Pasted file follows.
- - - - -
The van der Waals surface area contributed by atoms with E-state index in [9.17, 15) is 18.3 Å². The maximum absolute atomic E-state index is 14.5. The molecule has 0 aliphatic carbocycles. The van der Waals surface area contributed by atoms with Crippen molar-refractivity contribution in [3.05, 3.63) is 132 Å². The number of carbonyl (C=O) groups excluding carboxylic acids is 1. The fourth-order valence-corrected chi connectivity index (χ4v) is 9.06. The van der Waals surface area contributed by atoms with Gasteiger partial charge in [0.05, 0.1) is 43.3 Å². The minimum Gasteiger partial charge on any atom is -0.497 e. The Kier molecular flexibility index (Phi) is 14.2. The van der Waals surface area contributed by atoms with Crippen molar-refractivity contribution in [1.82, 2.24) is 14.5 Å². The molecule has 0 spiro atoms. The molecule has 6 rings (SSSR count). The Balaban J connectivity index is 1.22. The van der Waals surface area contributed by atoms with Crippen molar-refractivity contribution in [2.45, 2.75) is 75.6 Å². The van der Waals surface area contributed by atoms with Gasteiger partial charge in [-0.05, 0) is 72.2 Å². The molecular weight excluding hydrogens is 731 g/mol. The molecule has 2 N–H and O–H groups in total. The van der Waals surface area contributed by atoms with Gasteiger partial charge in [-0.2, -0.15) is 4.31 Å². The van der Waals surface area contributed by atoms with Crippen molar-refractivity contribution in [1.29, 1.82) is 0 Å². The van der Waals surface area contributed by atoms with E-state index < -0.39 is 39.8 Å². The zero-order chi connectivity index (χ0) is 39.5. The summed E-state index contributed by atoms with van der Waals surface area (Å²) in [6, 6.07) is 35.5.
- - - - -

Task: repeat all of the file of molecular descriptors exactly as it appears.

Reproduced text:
The van der Waals surface area contributed by atoms with E-state index in [9.17, 15) is 18.3 Å². The maximum absolute atomic E-state index is 14.5. The molecule has 0 aliphatic carbocycles. The van der Waals surface area contributed by atoms with Crippen molar-refractivity contribution in [3.05, 3.63) is 132 Å². The number of carbonyl (C=O) groups excluding carboxylic acids is 1. The fourth-order valence-corrected chi connectivity index (χ4v) is 9.06. The van der Waals surface area contributed by atoms with Gasteiger partial charge in [0.05, 0.1) is 43.3 Å². The minimum Gasteiger partial charge on any atom is -0.497 e. The Kier molecular flexibility index (Phi) is 14.2. The van der Waals surface area contributed by atoms with Crippen molar-refractivity contribution in [1.82, 2.24) is 14.5 Å². The molecule has 0 spiro atoms. The molecule has 6 rings (SSSR count). The Balaban J connectivity index is 1.22. The van der Waals surface area contributed by atoms with Crippen molar-refractivity contribution in [2.45, 2.75) is 75.6 Å². The van der Waals surface area contributed by atoms with Gasteiger partial charge in [-0.05, 0) is 72.2 Å². The molecular weight excluding hydrogens is 731 g/mol. The molecule has 2 N–H and O–H groups in total. The van der Waals surface area contributed by atoms with Gasteiger partial charge in [-0.2, -0.15) is 4.31 Å². The van der Waals surface area contributed by atoms with Crippen molar-refractivity contribution in [1.29, 1.82) is 0 Å². The van der Waals surface area contributed by atoms with E-state index < -0.39 is 39.8 Å². The zero-order chi connectivity index (χ0) is 39.5. The summed E-state index contributed by atoms with van der Waals surface area (Å²) in [6, 6.07) is 35.5.